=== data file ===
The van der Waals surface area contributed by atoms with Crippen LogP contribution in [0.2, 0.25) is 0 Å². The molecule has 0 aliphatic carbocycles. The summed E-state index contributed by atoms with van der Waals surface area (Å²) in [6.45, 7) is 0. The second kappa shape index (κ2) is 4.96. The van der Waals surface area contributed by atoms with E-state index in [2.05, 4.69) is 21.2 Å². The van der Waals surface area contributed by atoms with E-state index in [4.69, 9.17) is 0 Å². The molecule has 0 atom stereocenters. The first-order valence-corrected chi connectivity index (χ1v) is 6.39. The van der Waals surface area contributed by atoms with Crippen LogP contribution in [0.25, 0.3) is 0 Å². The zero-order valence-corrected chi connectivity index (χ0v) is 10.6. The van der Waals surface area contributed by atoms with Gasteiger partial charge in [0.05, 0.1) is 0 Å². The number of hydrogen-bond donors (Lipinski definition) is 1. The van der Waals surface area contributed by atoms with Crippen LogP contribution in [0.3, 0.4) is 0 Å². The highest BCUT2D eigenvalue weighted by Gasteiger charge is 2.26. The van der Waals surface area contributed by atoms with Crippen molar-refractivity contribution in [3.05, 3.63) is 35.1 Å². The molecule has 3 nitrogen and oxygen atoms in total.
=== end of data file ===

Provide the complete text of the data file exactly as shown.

The van der Waals surface area contributed by atoms with Crippen LogP contribution in [0.2, 0.25) is 0 Å². The molecule has 0 aliphatic carbocycles. The summed E-state index contributed by atoms with van der Waals surface area (Å²) in [6.45, 7) is 0. The second kappa shape index (κ2) is 4.96. The van der Waals surface area contributed by atoms with E-state index in [2.05, 4.69) is 21.2 Å². The van der Waals surface area contributed by atoms with E-state index in [4.69, 9.17) is 0 Å². The molecule has 0 atom stereocenters. The first-order valence-corrected chi connectivity index (χ1v) is 6.39. The van der Waals surface area contributed by atoms with Crippen LogP contribution in [0.25, 0.3) is 0 Å². The zero-order valence-corrected chi connectivity index (χ0v) is 10.6. The van der Waals surface area contributed by atoms with Gasteiger partial charge in [0.05, 0.1) is 0 Å². The number of hydrogen-bond donors (Lipinski definition) is 1. The van der Waals surface area contributed by atoms with Crippen LogP contribution in [0.3, 0.4) is 0 Å². The highest BCUT2D eigenvalue weighted by Gasteiger charge is 2.26. The van der Waals surface area contributed by atoms with Crippen molar-refractivity contribution in [3.05, 3.63) is 35.1 Å². The molecule has 3 nitrogen and oxygen atoms in total.